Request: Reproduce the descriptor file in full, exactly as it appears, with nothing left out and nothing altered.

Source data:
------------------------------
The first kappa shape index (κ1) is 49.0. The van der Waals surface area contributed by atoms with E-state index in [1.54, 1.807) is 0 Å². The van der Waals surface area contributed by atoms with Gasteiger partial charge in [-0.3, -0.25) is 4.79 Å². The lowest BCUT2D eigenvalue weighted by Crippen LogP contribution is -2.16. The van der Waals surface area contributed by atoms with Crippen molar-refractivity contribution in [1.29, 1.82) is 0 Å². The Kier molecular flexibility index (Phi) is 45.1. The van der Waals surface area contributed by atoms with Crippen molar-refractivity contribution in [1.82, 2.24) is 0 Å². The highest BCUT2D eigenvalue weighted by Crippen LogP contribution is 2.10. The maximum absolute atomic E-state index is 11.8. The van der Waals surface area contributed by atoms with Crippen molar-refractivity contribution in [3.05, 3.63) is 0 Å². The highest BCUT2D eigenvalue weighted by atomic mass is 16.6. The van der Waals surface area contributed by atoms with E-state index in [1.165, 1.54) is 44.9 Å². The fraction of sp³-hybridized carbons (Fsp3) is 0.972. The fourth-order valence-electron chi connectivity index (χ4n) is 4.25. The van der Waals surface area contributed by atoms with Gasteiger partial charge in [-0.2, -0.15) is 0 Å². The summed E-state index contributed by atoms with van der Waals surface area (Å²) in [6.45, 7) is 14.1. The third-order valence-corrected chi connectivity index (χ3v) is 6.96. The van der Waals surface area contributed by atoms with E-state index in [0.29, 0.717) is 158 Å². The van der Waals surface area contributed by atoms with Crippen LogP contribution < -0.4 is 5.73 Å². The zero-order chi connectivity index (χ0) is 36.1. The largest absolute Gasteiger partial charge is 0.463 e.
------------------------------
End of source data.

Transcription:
The first kappa shape index (κ1) is 49.0. The van der Waals surface area contributed by atoms with E-state index in [1.54, 1.807) is 0 Å². The van der Waals surface area contributed by atoms with Gasteiger partial charge in [-0.3, -0.25) is 4.79 Å². The lowest BCUT2D eigenvalue weighted by Crippen LogP contribution is -2.16. The van der Waals surface area contributed by atoms with Crippen molar-refractivity contribution in [1.29, 1.82) is 0 Å². The Kier molecular flexibility index (Phi) is 45.1. The van der Waals surface area contributed by atoms with Crippen molar-refractivity contribution in [1.82, 2.24) is 0 Å². The highest BCUT2D eigenvalue weighted by Crippen LogP contribution is 2.10. The maximum absolute atomic E-state index is 11.8. The van der Waals surface area contributed by atoms with Crippen molar-refractivity contribution in [3.05, 3.63) is 0 Å². The highest BCUT2D eigenvalue weighted by atomic mass is 16.6. The van der Waals surface area contributed by atoms with E-state index in [1.165, 1.54) is 44.9 Å². The fraction of sp³-hybridized carbons (Fsp3) is 0.972. The fourth-order valence-electron chi connectivity index (χ4n) is 4.25. The van der Waals surface area contributed by atoms with Gasteiger partial charge in [-0.2, -0.15) is 0 Å². The summed E-state index contributed by atoms with van der Waals surface area (Å²) in [6.45, 7) is 14.1. The third-order valence-corrected chi connectivity index (χ3v) is 6.96. The van der Waals surface area contributed by atoms with E-state index in [0.29, 0.717) is 158 Å². The van der Waals surface area contributed by atoms with Crippen LogP contribution < -0.4 is 5.73 Å². The zero-order chi connectivity index (χ0) is 36.1. The largest absolute Gasteiger partial charge is 0.463 e.